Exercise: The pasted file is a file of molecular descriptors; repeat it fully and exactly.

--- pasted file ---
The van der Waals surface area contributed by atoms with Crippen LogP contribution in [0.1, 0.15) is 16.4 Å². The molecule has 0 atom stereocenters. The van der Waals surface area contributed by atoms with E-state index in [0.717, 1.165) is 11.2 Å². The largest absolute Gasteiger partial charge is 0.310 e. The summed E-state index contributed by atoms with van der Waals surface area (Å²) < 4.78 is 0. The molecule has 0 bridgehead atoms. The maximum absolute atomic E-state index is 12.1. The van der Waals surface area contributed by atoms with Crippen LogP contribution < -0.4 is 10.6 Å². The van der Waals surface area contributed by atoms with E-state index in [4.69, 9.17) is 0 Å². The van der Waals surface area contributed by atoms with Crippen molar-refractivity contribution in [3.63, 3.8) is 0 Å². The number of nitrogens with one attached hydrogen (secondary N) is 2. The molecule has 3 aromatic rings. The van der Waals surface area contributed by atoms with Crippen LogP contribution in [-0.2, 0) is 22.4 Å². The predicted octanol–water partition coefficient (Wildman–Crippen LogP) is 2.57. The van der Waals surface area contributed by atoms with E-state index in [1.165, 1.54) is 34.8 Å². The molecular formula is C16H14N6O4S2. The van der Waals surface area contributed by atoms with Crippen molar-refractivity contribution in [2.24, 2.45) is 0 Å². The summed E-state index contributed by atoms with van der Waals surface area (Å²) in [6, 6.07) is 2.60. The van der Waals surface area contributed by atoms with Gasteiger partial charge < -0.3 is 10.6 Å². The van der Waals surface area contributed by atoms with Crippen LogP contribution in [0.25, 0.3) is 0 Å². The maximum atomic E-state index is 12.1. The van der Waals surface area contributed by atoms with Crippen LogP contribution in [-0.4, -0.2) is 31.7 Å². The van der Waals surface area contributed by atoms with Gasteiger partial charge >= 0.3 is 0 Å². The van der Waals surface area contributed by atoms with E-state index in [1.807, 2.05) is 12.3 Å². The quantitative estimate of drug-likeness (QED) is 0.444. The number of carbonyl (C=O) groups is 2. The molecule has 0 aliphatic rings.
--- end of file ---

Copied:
The van der Waals surface area contributed by atoms with Crippen LogP contribution in [0.1, 0.15) is 16.4 Å². The molecule has 0 atom stereocenters. The van der Waals surface area contributed by atoms with E-state index in [0.717, 1.165) is 11.2 Å². The largest absolute Gasteiger partial charge is 0.310 e. The summed E-state index contributed by atoms with van der Waals surface area (Å²) < 4.78 is 0. The molecule has 0 bridgehead atoms. The maximum absolute atomic E-state index is 12.1. The van der Waals surface area contributed by atoms with Crippen LogP contribution < -0.4 is 10.6 Å². The van der Waals surface area contributed by atoms with E-state index in [4.69, 9.17) is 0 Å². The van der Waals surface area contributed by atoms with Crippen molar-refractivity contribution in [3.63, 3.8) is 0 Å². The number of nitrogens with one attached hydrogen (secondary N) is 2. The molecule has 3 aromatic rings. The van der Waals surface area contributed by atoms with Crippen LogP contribution in [-0.2, 0) is 22.4 Å². The predicted octanol–water partition coefficient (Wildman–Crippen LogP) is 2.57. The van der Waals surface area contributed by atoms with E-state index in [1.165, 1.54) is 34.8 Å². The molecular formula is C16H14N6O4S2. The van der Waals surface area contributed by atoms with Crippen molar-refractivity contribution in [2.24, 2.45) is 0 Å². The summed E-state index contributed by atoms with van der Waals surface area (Å²) in [6, 6.07) is 2.60. The van der Waals surface area contributed by atoms with Gasteiger partial charge < -0.3 is 10.6 Å². The van der Waals surface area contributed by atoms with Crippen LogP contribution in [0.25, 0.3) is 0 Å². The maximum atomic E-state index is 12.1. The van der Waals surface area contributed by atoms with Crippen LogP contribution in [-0.4, -0.2) is 31.7 Å². The van der Waals surface area contributed by atoms with Gasteiger partial charge >= 0.3 is 0 Å². The van der Waals surface area contributed by atoms with E-state index in [1.807, 2.05) is 12.3 Å². The quantitative estimate of drug-likeness (QED) is 0.444. The number of carbonyl (C=O) groups is 2. The molecule has 0 aliphatic rings.